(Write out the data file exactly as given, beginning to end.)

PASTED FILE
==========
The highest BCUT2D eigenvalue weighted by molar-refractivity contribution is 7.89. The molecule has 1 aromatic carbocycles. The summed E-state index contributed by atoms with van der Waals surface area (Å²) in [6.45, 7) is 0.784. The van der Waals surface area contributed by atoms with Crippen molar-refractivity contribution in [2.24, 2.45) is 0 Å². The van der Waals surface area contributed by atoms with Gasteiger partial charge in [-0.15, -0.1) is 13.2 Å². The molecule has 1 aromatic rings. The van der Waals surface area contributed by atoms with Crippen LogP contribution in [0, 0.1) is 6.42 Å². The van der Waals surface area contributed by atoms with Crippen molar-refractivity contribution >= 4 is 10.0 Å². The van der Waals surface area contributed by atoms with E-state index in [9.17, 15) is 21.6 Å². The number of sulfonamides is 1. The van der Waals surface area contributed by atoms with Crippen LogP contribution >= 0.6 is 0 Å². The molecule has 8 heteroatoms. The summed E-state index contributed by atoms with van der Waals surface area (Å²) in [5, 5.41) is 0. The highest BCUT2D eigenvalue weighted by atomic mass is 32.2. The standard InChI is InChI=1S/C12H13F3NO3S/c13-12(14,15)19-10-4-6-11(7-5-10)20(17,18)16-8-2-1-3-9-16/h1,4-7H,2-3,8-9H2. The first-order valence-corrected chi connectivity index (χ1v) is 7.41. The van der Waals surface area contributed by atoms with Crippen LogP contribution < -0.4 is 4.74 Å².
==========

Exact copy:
The highest BCUT2D eigenvalue weighted by molar-refractivity contribution is 7.89. The molecule has 1 aromatic carbocycles. The summed E-state index contributed by atoms with van der Waals surface area (Å²) in [6.45, 7) is 0.784. The van der Waals surface area contributed by atoms with Crippen molar-refractivity contribution in [2.24, 2.45) is 0 Å². The van der Waals surface area contributed by atoms with Gasteiger partial charge in [-0.15, -0.1) is 13.2 Å². The molecule has 1 aromatic rings. The van der Waals surface area contributed by atoms with Crippen LogP contribution in [0, 0.1) is 6.42 Å². The van der Waals surface area contributed by atoms with Crippen molar-refractivity contribution >= 4 is 10.0 Å². The van der Waals surface area contributed by atoms with E-state index in [9.17, 15) is 21.6 Å². The number of sulfonamides is 1. The van der Waals surface area contributed by atoms with Crippen LogP contribution >= 0.6 is 0 Å². The molecule has 8 heteroatoms. The summed E-state index contributed by atoms with van der Waals surface area (Å²) in [5, 5.41) is 0. The highest BCUT2D eigenvalue weighted by atomic mass is 32.2. The standard InChI is InChI=1S/C12H13F3NO3S/c13-12(14,15)19-10-4-6-11(7-5-10)20(17,18)16-8-2-1-3-9-16/h1,4-7H,2-3,8-9H2. The first-order valence-corrected chi connectivity index (χ1v) is 7.41. The van der Waals surface area contributed by atoms with Crippen LogP contribution < -0.4 is 4.74 Å².